- There is only one eternal God (Deuteronomy 6:4; Isaiah 43:10–11; 44:6–8; 45:5; 1 Corinthians 8:6; etc.);
- the Father is eternal God (John 3:16; 17:5; etc.);
- the Son is eternal God (Philippians 2:5–11; Colossians 1:15–20; 2:9; Titus 2:13; 2 Peter 1:1; Jude 4; etc.);
- the Spirit is eternal God (Acts 5:1–10; 13:1–2; Ephesians 4:30; 1 Corinthians 2:10–11; Psalm 139:7–10; etc.); and
- therefore, while they are distinct persons, they are one God.
The doctrine of the Trinity teaches that one God exists eternally in three distinct persons. This is genuine mystery, which cannot be adequately explained by any human analogy. Various analogies can explain certain aspects of the doctrine, but every analogy ultimately falls short.
In the early centuries of new covenant church history, various teachings arose that tried to explain the mystery of the Trinity. Some of these teachings were a direct attack against actual Trinitarian theology.
Monarchianism (third century) taught that there was one God who manifested and worked at different times in different modes. Father, Son, and Holy Spirit were not distinct persons within the Godhead, but were the different modes that God took and in which he operated. Sometimes, he worked as Father, sometimes as Son, and sometimes as Holy Spirit. The biblical teaching, by contrast, is that God is three in one. He does not at different times take different forms or become divided into different parts (shell, yolk, white). He is always three-in-one, each person operating independently, yet never divided.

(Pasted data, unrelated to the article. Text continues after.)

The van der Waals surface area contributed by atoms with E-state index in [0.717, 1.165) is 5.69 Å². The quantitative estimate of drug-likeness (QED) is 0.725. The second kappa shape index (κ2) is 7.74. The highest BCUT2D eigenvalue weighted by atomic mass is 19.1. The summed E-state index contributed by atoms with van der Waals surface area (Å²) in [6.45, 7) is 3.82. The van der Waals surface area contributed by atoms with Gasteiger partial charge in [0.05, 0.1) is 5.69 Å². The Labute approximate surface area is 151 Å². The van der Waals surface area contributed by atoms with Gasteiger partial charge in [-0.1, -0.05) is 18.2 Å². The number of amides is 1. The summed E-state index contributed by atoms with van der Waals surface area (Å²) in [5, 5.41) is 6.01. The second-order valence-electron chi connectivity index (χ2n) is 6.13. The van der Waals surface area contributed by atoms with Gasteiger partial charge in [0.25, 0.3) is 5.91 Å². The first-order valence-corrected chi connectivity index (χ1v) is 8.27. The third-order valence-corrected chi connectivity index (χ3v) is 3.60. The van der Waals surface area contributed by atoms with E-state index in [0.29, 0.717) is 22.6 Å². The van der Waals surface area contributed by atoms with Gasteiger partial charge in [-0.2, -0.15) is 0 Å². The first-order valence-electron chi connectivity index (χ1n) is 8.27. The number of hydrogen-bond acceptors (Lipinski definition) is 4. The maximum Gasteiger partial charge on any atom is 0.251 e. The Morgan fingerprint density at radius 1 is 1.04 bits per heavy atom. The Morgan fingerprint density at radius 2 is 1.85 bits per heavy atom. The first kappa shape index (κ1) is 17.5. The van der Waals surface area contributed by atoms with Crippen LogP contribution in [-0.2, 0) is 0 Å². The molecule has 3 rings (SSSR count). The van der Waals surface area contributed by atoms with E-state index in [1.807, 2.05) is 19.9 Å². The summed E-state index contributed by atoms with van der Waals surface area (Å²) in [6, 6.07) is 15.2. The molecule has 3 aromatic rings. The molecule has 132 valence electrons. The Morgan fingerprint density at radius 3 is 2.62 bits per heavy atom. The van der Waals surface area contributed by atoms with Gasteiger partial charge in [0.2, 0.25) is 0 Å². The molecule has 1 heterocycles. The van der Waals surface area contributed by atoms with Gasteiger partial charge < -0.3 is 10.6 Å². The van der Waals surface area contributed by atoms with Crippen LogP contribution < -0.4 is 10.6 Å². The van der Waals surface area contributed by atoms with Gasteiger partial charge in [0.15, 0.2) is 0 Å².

Arianism (third century) posited that the Son and the Spirit were not, in the fullest sense of the word, God, but were creatures who did not always exist but were begotten by the Father at some point in time. The Son and the Spirit were therefore not equal with the Father but subordinate to him. The Bible, by contrast, makes it clear that the Son and the Spirit are fully and eternally God.
Various groups in the early centuries suggested that that the three persons of the Trinity were in fact three distinct, powerful gods, operating together with a common purpose. But since the Bible is clear that there is only one God, it is impossible for three gods to exist. Father, Son, and Spirit are one God, though existing eternally in three persons.
In contrast to some of the above heresies, the Confession states: “Each person is fully God, yet the Godhead is one and indivisible.” God revealed his simplicity to Moses when he said, “I AM THAT I AM” (Exodus 3:14). Centuries later, Jesus claimed, “I am in the Father and the Father is in me” (John 14:11). Paul added, “For us there is one God, the Father, from whom are all things and for whom we exist, and one Lord, Jesus Christ, through whom are all things and through whom we exist” (1 Corinthians 8:6). When Ananias and Sapphira lied to the Holy Spirit, they lied to God (Acts 5:3–4).
When the Confession states that “the Godhead is one and indivisible” it speaks of God’s essence, not merely his purpose (though his purpose is also one and indivisible, which flows from indivisibility of essence).
The Nicene Creed, adopted at the ecumenical Council of Nicaea in 325 AD, affirms Christian belief “in one Lord Jesus Christ, the only Son of God, begotten from the Father before all ages … begotten, not made; of the same essence as the Father.” The Son is of the same essence (“begotten”) as the Father, rather than being created (“made”) by the Father. He shares the divine nature—as does the Spirit.